Let’s start by defining session persistency in the context of load balancing firewalls. Session persistency is the ability of the broadband bonding load balancer to keep the on going session alive even during WAN network problems. Normally, persistent sessions need to be kept on the same WAN link to work properly. With load balancers, normally this is not possible if the WAN link carrying the session disconnects. However, modern load balancers have a different approach to keep the on-going sessions alive.
The WAN network problems can be anything from spike in packet loss rates to full-disconnects. In essence a load balancing firewall has the ability to steer packets around network problems and simultaneous keep the flow state so that the application is shielded from the network problems. For example if we assume a dual WAN load balancing firewall with broadband bonding capabilities, then an on going VPN session between the branch office and the head office will only experience reduced throughput in case of one of the two WAN links fully disconnects; as opposed to completely loosing the VPN session. The latter is the only outcome short of broadband bonding. In most VPN setups, if the load balancing firewall is not equipped to handle broadband bonding, then the WAN problems of a single WAN link will bring down the sessions that are on it. In our specific VPN example that may translate into longer periods of VPN outages as a disconnected VPN may take time to reconnect automatically – a common pain point that broadband bonding routers address directly.
In case the load balancing firewall lacks broadband bonding, then the session persistency will be limited to forcing certain group of session onto specific WAN links. As an example, if you have a set of sessions that are used for accessing your banking site, these session have to be kept on the same IP address (which naturally happens with Broadband Bonding) and therefore a load balancing algorithm that cannot detect session persistency requirements will fail the application by randomly spreading the sessions related to the banking site to various ISP links and therefore looking as if the user is accessing the site via more than one IP address and therefore will cause the application, i.e. the banking website, to fail automatically. There are really two type of solutions to this problem, the preferred method is the one we described earlier, whereby you still present 1 IP address to the banking server, by utilizing Broadband Bonding. However if you have to stick with load-balancing without broadband bonding, then at least your load balancing firewall should be able to handle session persistency, whereby managing the session to keep the related ones on the same ISP and therefore on the same IP address.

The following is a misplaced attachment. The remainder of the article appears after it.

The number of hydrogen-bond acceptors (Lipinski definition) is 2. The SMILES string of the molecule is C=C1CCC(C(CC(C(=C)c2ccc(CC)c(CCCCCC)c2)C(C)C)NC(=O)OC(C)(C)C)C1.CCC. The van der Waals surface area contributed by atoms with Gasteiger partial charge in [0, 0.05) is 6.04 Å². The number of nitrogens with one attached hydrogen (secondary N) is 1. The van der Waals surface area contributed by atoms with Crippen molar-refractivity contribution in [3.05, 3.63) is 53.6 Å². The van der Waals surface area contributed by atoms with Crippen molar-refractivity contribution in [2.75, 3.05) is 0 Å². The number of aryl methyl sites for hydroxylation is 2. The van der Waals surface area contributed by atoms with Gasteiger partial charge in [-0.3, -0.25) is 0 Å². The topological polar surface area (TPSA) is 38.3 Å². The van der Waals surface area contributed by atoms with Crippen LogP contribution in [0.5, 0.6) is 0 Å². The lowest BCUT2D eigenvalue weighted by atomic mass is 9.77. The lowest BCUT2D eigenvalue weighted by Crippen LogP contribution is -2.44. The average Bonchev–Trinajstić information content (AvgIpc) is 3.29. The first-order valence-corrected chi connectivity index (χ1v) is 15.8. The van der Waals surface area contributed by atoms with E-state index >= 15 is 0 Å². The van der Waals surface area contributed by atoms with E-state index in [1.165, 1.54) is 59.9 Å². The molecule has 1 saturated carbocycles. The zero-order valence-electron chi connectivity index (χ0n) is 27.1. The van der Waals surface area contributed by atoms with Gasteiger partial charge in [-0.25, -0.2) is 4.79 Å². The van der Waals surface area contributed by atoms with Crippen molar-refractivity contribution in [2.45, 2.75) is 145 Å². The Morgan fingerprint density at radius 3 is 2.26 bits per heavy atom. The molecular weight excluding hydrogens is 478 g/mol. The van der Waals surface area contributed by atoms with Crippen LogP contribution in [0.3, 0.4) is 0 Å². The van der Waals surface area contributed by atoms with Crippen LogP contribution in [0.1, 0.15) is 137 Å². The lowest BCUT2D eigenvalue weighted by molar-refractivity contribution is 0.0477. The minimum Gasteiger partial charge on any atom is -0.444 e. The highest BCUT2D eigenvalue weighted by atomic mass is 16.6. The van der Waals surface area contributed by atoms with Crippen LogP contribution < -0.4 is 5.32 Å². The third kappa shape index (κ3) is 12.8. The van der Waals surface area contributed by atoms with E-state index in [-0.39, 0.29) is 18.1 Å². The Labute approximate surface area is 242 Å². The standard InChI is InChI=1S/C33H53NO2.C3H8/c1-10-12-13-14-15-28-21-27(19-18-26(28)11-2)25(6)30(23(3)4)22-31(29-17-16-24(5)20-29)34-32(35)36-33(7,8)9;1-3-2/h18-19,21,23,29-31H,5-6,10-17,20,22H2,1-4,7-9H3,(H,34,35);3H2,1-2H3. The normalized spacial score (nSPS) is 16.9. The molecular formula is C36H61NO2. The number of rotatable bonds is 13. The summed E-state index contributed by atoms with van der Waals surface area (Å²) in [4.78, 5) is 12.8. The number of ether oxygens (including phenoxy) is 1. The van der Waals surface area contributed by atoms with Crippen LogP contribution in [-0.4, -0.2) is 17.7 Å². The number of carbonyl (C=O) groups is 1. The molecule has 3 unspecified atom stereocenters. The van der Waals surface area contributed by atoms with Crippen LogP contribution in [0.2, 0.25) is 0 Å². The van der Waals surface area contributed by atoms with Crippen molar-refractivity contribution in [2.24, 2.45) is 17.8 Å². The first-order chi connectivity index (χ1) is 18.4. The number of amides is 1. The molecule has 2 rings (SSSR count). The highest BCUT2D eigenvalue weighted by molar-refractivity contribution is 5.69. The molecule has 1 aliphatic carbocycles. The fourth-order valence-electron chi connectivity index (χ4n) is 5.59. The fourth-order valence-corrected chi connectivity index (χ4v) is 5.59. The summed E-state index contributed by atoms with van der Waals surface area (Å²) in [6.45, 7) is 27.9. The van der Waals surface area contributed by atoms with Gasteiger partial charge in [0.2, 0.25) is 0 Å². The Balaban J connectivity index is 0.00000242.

Cahit Akin, CEO, Mushroom Networks, Inc.
Mushroom Networks is the provider of SD-WAN (Software Defined WAN) and NFV solutions capable of Broadband Bonding that enables self-healing WAN networks that route around network problems such as latency, jitter and packet loss.
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